Terminate or Tolerate?


A manager said to me, ““I assumed leadership of a department of sixteen people about three months ago.  Most are reliable performers.  A few are really good and one is marginal at best.”

“Would your team be better off if the marginal employee were gone?” I asked.

“No question, much better off.”

“Then why don’t you work with your human resources’ manager to professionally remove the employee?”

“The employee is sixty three years old.  He was one of the first persons hired almost twenty years ago when the department was formed.  There is scant chance of removing him.”

“Have you tried training and coaching?”

“He’s not really interested in getting better.  I think he’s just holding on for a couple of years until he retires.”

When dealing with a persistent, low performer whom you cannot terminate, I think you just have to learn to tolerate the employee.

Be respectful of the low performer as a person, but do not waste time attempting to train, motivate, encourage, or improve the person’s attitude.  Minimize disruptions as much as possible.  Find work-arounds when you have to.  Understand that you may have to check more often than you would like.   Quit worrying about it.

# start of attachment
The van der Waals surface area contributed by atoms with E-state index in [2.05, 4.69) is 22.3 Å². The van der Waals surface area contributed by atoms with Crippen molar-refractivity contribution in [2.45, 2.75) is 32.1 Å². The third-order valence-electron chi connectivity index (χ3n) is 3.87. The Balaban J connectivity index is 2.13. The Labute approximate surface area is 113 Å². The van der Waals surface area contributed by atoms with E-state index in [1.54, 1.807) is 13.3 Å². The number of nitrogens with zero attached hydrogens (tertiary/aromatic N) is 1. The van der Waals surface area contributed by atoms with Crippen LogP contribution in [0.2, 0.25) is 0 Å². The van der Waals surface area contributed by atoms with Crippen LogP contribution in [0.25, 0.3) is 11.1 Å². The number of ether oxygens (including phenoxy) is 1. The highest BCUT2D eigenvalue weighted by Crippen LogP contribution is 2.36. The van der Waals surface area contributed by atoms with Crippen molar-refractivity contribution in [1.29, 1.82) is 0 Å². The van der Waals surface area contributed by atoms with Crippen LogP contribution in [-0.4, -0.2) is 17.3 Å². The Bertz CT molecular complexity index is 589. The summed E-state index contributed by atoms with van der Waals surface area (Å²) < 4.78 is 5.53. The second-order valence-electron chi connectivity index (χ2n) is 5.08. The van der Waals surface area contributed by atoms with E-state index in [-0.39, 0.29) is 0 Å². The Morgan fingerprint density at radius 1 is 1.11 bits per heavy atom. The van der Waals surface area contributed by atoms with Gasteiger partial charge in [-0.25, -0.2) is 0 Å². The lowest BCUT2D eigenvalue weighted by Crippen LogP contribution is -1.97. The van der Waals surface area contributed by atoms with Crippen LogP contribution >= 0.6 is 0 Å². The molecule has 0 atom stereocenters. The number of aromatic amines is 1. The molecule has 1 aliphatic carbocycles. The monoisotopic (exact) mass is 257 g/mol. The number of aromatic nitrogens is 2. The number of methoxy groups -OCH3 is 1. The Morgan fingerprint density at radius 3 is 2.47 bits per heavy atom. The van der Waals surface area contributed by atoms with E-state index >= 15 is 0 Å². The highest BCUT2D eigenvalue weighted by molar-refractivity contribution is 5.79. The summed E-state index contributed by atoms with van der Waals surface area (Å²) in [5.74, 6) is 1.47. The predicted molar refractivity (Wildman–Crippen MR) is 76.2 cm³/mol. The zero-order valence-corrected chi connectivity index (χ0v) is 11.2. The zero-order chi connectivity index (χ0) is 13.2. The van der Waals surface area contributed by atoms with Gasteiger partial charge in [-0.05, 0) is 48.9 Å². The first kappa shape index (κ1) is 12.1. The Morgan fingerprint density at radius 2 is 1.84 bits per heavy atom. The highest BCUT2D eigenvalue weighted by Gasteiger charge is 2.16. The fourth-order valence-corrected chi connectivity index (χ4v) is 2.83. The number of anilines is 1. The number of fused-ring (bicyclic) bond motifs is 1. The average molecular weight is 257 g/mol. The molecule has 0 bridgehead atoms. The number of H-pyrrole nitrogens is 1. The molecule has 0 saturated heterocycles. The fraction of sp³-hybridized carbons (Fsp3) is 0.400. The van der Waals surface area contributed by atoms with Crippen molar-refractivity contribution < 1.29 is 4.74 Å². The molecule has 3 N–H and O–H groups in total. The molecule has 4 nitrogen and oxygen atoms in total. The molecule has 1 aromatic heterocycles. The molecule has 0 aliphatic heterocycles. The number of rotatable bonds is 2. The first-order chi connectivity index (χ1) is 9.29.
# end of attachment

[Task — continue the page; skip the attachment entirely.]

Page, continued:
The Five Toughest Personnel Decisions


Part 5 of 5

Helen, age 64, has been with the organization 33 years.  For most of those years, Helen’s performance was exceptional. “She lived and breathed the organization,” is the way a previous boss described her.

Helen has recently experienced serious family problems that have affected her health to the point that she is unable to adequately perform her job.  Helen says that she wants to work 10 more months and retire at 65.

The president said, “I’m in a dilemma, I feel sorry for Helen and I’m very grateful for what she has done for us.  Still, I’m not in a position to hire another person.  If Helen stays, others will have to take some of her work.”

“Could Helen take an early retirement?” I asked.

The president reported that he had suggested early retirement but Helen said that she would like to stay on until sixty-five if she could.

I say tell Helen and anyone else that you absolutely will honor her request.  Helen’s thirty-plus years of loyalty and productivity are surely enough to earn her another ten months.

When others complain about having to do part of Helen’s work, listen with empathy.  Smile and say, “I understand and I really appreciate what you are doing to help us out here.”